Even if the comment "show me your friends and I'll tell you who you are" is not true in life, in social business, prospective clients and customers have little else to go on. As a social media consultant, the risk involved in growing social media or other online communities through wide-net tactics such as "follow me and I'll follow you too" makes me more than a bit nervous. I'm not alone in this - Christine Erickson, Mashable (Erickson, 2012), in discussing Twitter, also advised on the potential risks of following everyone back.
In industries that serve a broad customer base - the arts, airlines, sports - the risk could simply be a largely unresponsive community, despite the appearance of exponential growth. In more targeted industries - non-profits, specialty foods, publishing, environmental conservation - this tactic can do far more harm.
First, and the most important factor, is how this affects your credibility. If your industry thrives on ethics and the right associations, this tactic could definitely get you ignored, or worse. Vegan organizations unintentionally following those promoting animal testing could definitely hurt their credibility.
You are almost always just one of many options that your prospects can choose from. A big following helps, but in the long-term, it will not be more valuable than a relevant one. Brand is not based on quantity, but quality. On social media, if your brand is unclear, followers become inactive or disappear.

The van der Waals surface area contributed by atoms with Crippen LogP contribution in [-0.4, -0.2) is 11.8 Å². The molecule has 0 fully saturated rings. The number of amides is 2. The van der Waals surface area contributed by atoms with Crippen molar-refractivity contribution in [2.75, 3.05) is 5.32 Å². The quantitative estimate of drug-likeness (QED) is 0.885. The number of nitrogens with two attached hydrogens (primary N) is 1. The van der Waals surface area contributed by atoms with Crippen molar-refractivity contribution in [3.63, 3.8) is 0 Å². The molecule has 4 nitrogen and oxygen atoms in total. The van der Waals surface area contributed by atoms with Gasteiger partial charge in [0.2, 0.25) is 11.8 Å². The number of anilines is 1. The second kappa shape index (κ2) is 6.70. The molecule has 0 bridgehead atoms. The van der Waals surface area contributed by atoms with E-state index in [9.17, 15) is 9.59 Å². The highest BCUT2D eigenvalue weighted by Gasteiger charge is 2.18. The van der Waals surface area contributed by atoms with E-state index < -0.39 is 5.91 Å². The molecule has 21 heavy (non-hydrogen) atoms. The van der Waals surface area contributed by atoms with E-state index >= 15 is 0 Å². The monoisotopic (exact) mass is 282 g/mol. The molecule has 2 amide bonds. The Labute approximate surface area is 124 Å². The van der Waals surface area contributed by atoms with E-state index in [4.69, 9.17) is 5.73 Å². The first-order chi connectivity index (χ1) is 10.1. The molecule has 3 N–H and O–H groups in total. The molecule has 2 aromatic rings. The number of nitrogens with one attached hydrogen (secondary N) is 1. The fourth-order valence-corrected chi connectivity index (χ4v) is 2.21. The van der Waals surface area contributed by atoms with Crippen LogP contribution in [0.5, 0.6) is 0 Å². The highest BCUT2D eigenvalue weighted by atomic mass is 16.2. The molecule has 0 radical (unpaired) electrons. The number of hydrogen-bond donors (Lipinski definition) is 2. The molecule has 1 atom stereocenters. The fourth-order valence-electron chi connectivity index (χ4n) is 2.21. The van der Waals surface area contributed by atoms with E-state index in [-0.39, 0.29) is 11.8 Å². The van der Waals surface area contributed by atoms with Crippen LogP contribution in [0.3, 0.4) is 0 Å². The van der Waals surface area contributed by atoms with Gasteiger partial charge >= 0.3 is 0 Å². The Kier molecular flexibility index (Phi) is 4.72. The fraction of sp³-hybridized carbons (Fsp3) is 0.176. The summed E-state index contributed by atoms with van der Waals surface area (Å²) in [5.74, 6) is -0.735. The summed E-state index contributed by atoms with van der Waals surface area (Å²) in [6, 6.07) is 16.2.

With limited control of what followers say on social media, attracting the right community mitigates associated risks. While some say "all press is good press", few talk about the cost of bad press - financial and otherwise. A non-profit, for example, could lose funding for Liking/Following the wrong group.
The potential impact that building the wrong network (or community) could have on your business is not restricted to social media. Nike (Guthrie, 2012) and Starbucks (Business Wire via The Motley Fool, 2013) were among the few corporate enterprises that succeeded in turning their reputations around by changing their supply chains - in essence, their associations. Not everyone would be so fortunate.
We don't need to learn the same lessons every time we change media.
Community growth should be aligned with strategic goals. Who are the members of your community going to be? Why? Be careful about the tactics you employ. Whether it's on the basis of your industry, values or clientele needs, when building your online community, be mindful of what that says to your real customers about you.
Successiory on social media
Guthrie, D. (2012, September 3). Building Sustainable and Ethical Supply Chains. Retrieved August 24, 2013, from Forbes.com: http://www.forbes.com/sites/dougguthrie/2012/03/09/building-sustainable-and-ethical-supply-chains/
Business Wire via The Motley Fool. (2013, March 19). Starbucks Expands $70 Million Ethical Sourcing Program With New Global Agronomy Center. Retrieved August 24, 2013, from DailyFinance.com: http://www.dailyfinance.com/2013/03/19/starbucks-expands-70-million-ethical-sourcing-prog/
Erickson, C. (2012, March 6). Should Small Businesses Follow Everyone Back on Twitter? Retrieved August 24, 2013, from OpenForum.com: http://www.openforum.com/articles/should-small-businesses-follow-everyone-back-on-twitter/